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Inaugural class of HCC Police Academy has begun

April 07, 2013|By DAN DEARTH | dan.dearth@herald-mail.com
  • Kristin Craft, left, of Hedgesville, W.Va., and other HCC Police Academy recruits line up at attention as they under go an inspection by John King, academy director, Tuesday morning.
By Ric Dugan/Staff Photographer

In his former job as a probation officer, Daniel Monn helped parolees rejoin society.

Now, the 28-year-old is training at the Hagerstown Community College Police Academy to take criminals off the streets.

“The role has kind of switched, and now you’re opening the door to the criminal justice system,” he said.

Monn and 19 other recruits became part of the academy’s inaugural class when courses started March 18. If Monn successfully completes the six-month program, he will be sworn in as a Hagerstown police officer.

“It’s a great course,” Monn said. “It’s great they got it set up in the local area.”

John King, the academy’s chief instructor, has three decades of law enforcement experience with Maryland police departments in Baltimore, Gaithersburg and Montgomery County.

“It’s a good group so far,” he said. “I like them. They are very positive.”

King said if they graduate, a majority of the recruits will get jobs at law enforcement agencies in Western Maryland. He said nine of the recruits are being sponsored by the Hagerstown Police Department, two by the Washington County Sheriff’s Office and three by the Garrett County Sheriff’s Office. Six of the recruits are self-sponsored.

Among other things, the first week of classes involved physical fitness, team-building exercises and drill instruction. The second week covered constitutional law and criminal justice. The recruits will learn self-defense tactics and how to write police reports, among a variety of other skills.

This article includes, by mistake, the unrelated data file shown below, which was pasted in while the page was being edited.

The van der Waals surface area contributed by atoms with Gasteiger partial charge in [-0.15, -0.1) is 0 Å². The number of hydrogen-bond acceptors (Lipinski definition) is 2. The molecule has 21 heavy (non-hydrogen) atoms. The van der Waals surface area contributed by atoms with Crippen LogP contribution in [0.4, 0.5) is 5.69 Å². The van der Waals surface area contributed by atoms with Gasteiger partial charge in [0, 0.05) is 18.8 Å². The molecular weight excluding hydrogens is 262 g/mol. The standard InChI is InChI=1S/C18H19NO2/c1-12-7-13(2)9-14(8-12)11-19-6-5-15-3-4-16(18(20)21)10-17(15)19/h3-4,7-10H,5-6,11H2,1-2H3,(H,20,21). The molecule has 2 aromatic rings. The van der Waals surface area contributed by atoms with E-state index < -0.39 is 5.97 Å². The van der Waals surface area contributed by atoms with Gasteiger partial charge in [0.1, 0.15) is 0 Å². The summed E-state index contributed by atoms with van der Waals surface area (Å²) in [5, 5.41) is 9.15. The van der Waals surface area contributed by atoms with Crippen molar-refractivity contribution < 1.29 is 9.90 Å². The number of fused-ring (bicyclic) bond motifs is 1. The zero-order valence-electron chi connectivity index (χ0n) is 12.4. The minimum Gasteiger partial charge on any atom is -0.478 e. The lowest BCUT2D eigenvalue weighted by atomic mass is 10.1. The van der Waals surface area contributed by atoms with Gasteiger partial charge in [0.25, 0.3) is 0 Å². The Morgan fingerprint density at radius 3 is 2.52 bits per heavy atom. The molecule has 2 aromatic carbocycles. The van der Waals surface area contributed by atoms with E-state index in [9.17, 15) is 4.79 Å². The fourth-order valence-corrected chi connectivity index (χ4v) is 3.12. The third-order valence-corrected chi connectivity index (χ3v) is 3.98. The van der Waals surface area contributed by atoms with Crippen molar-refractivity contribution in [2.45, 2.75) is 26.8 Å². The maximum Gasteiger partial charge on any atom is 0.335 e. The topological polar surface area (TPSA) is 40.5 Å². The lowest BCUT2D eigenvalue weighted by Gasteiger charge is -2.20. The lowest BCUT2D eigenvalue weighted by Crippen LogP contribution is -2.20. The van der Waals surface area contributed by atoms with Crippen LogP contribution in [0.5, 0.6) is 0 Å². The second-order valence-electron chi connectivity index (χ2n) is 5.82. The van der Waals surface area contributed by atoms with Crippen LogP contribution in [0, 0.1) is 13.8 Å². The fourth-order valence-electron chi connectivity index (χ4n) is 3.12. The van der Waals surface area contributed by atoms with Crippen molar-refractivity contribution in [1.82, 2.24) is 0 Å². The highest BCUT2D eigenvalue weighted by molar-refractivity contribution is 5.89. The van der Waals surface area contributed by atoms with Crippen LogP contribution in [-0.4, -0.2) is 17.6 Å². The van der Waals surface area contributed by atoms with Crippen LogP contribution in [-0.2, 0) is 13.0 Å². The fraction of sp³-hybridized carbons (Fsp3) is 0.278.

HCC officials have talked about opening a police academy on campus for the past four years. Several months ago, they started clearing space at the Learning Resources Center for such classes. The academy will use the Athletic, Recreation and Community Center for the physical part of the course, which includes a fitness test consisting of push-ups, sit-ups and a 1 1/2-mile run.

King said firearms training will be conducted at the Hagerstown Police Department’s range near Smithsburg. Classes are held five days a week and will wrap up Sept. 13.

Kristin Craft, 24, is one of two women in the class. She is being sponsored by the Hagerstown Police Department.

A former loadmaster in the U.S. Air Force, Craft said she is 14 credits shy of earning her bachelor’s degree in forensics.

“It’s always been something I thought I’d do,” Craft said of studying to become a police officer. “It’s a chance to help my community be a better place.”

Craft said the course is a bit more challenging than she expected. She said the physical training was demanding because she let herself get out of shape after leaving the Air Force.

“There’s a lot more academics than I expected,” she said. “It will be a long six months, but I think it will be worth it.”

Craft said some of her military training has come in handy, particularly her knowledge of drill and discipline.

“The mental mind-set has been a huge help,” she said. “So far, I’ve been setting goals. I want to get through the first week, then the second week, then the month. Six months seems less intimidating when you look at it week by week.”

King said the cost of the course is $5,400 for Washington County students, $7,100 for Maryland residents who live outside the county and $8,400 for out-of-state students.

People who apply for the course have to pass a standard college placement test, a background check and a physical fitness test, King said. Students must be 21 when they graduate, meaning they have to be at least 20 years, 6 months old when they start the course.

Upon graduation, students will be certified to work at any police department in Maryland, with the exception of Maryland State Police, which has its own training academy.

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